Demystifying Cannabis

How we discovered that cannabis should be an essential service.

Producing the documentary "Demystifying Cannabis" has taken us on an unexpected journey and taught us much more than we expected.

When Justin Trudeau announced in 2015 that the legalization of recreational cannabis would be part of Canada's Liberal Party's platform, it surprised me to say the least. Cannabis wasn't considered a hot issue and I think that most Canadians felt like they knew everything about this plant. Yet, it was obvious that becoming the first G7 country to legalize recreational cannabis would be monumental, and so we began pitching documentaries on the subject to broadcasters. Radio-Canada, otherwise known as CBC French, saw the potential and came on board soon after.

We researched the subject for over a year and were often overwhelmed by the complexity of this pungent plant. Combined with the fact that prohibition has made the plant taboo and stigmatized its users and champions, it was very difficult to find people who could knowledgeably talk about the subject and who would agree to do so on camera. But we prevailed and ultimately filmed interviews in Canada, the Netherlands, Israel, Portugal and Colorado.

What transpired from our journey was the realization that cannabis use was already prevalent in Canada. Millions of people used it before legalization, and about 500,000 Canadians have a criminal record for possession. Society had to pay the social and economic costs of cannabis use in terms of law enforcement and loss of future opportunities, but was not getting any of its social and economic benefits. As an economist in my past life who specialized in cost-benefit analysis, it was obvious to me that legalization would allow us to transfer the benefits of cannabis use from the black market to society and would also encourage much needed research to be conducted.

Statistics Canada has been collecting data on cannabis consumption since 2017 in order to track changes brought on by legalization. So far, use has increased slightly, mostly in the older segment of the population. Youth, which accounted for a significant proportion of cannabis consumption before legalization, is still consuming at about the same rate, and since the legal age varies from province to province, we can presume that those below their provincial legal age continue to go to the black market.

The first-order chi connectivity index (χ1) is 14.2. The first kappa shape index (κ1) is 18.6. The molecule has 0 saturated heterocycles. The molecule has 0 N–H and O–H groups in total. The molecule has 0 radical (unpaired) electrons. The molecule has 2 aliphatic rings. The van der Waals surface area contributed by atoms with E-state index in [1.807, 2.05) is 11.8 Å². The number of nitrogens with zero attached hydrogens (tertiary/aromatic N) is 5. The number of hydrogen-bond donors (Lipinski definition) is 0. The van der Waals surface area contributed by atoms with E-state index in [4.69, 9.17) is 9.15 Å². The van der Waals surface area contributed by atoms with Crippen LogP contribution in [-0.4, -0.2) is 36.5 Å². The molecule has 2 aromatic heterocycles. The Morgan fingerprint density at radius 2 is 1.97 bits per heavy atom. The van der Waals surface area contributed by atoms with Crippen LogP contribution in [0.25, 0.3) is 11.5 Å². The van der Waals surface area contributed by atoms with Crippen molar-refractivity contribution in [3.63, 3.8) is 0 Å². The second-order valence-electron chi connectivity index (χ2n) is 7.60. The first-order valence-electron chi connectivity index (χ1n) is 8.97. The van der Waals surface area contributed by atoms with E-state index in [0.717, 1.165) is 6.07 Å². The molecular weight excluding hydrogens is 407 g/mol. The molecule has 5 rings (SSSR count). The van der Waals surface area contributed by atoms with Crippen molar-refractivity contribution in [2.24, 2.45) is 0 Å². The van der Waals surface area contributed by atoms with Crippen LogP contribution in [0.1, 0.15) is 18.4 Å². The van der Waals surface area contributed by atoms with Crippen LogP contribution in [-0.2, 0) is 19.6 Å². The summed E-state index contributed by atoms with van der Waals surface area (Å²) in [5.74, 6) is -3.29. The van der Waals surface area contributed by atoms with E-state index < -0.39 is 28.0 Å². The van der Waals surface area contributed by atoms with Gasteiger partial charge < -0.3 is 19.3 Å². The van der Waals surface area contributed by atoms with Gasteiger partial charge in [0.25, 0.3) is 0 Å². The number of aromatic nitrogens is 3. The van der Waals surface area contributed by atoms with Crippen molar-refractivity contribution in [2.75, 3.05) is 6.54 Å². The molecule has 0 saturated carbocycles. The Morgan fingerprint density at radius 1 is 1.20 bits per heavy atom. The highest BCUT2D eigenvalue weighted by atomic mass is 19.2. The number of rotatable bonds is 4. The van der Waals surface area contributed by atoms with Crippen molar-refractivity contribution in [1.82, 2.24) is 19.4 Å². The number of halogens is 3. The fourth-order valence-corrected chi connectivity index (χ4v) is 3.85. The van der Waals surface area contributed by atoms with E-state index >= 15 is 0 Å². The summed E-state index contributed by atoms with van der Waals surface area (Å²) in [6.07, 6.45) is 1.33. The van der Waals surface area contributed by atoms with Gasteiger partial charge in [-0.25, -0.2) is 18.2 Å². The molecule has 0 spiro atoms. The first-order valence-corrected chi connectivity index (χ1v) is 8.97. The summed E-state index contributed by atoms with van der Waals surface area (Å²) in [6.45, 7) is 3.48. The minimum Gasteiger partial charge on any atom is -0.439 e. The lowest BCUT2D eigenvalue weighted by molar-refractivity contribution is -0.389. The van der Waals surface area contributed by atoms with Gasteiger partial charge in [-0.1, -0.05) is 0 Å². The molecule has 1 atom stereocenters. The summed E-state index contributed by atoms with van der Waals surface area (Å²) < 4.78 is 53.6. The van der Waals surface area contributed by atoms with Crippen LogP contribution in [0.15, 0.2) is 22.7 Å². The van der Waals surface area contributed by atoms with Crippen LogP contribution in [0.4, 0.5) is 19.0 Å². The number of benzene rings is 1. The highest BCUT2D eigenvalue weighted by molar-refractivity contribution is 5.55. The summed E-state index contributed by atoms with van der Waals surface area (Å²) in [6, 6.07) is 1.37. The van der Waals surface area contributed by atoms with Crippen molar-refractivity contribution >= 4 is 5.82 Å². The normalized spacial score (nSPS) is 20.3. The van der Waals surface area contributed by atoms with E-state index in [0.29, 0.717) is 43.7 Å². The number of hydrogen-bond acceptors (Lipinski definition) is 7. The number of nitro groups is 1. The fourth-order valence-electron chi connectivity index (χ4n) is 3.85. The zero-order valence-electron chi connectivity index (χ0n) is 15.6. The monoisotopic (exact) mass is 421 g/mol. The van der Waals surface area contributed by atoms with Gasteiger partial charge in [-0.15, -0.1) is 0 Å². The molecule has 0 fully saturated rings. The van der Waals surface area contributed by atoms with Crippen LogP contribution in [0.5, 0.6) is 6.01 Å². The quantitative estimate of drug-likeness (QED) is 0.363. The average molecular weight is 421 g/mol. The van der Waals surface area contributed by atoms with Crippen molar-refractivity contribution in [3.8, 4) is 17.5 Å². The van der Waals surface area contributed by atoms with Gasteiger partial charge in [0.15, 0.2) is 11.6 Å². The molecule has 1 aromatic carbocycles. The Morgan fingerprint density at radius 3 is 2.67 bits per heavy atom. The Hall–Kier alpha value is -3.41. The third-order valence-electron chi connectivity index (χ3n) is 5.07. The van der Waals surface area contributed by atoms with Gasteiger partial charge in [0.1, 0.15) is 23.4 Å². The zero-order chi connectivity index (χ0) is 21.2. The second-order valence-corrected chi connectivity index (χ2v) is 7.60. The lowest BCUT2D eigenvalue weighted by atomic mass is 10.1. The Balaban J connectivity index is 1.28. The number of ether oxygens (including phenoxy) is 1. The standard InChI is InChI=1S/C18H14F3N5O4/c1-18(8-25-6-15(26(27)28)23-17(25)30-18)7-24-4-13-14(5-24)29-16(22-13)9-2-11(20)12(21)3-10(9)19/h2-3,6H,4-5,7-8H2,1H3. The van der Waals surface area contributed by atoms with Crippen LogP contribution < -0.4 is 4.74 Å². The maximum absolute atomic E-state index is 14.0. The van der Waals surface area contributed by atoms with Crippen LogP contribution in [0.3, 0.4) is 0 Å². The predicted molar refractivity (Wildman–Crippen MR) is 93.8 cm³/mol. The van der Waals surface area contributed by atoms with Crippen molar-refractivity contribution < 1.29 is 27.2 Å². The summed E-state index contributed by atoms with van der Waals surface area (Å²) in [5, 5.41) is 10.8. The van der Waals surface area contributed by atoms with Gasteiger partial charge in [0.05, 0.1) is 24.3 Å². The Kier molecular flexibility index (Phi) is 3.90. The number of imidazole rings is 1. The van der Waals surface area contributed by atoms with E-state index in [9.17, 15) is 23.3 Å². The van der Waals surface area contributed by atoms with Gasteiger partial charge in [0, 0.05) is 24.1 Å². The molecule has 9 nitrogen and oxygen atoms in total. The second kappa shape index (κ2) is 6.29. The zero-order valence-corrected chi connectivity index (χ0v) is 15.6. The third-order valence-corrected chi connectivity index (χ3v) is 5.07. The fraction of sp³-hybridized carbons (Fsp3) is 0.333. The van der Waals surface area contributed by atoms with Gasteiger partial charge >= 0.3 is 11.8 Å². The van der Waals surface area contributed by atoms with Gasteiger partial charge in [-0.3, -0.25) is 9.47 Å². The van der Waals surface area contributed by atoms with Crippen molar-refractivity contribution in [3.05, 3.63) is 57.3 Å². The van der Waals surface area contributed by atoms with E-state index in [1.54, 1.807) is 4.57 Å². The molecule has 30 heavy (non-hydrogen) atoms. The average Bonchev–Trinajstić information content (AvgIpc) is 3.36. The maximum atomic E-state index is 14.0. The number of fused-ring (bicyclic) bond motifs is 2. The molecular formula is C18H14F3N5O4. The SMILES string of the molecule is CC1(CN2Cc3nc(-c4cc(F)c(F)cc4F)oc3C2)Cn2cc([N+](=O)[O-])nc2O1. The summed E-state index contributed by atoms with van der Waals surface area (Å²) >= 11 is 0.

Why do people consume recreational cannabis? The majority of users would compare it to having a glass of wine or a beer. It helps people relax and relieves some of their anxiety. It's an extraordinary drug, but it should not be confused with a miracle drug. Like for alcohol, it is possible to abuse it and develop some dependance, problems that prohibition was not solving before.

Some people snicker at the notion that liquor and cannabis stores have been considered essential services during COVID-19. This pandemic has upended everybody's lives and caused tremendous anxiety in people. Alcohol and cannabis use has been on the rise. While drug and alcohol abuse is deplorable, now would be the worst time to curtail people's access to those substances which have helped them deal with their anxiety.

Also, it is still important to curtail the black market for cannabis. When legal cannabis stores are closed, like in the province of Ontario currently, the authorities are effectively handing the market back to illegal operations and losing all the tax revenues that such sales generate. Yet, one would think that tax revenues would be in high demand these days.

These are just some of the surprising discoveries we made in the making of our documentary "Demystifying Cannabis". To watch it, you can click here and we will be emailing you a private link. (We are not making the video widely available because we plan to enter it into festivals.)

You can also watch the french-language version called "Le malaise cannabis" on ICI.TOU.TV .

About the author: Sylvie Peltier is the founder and President of Red Letter Films. She produced and co-wrote the documentary "Demystifying Cannabis". She has a B.Sc. in Agricultural Economics and a Masters in Environmental Studies with a specialty in cost-benefit analysis.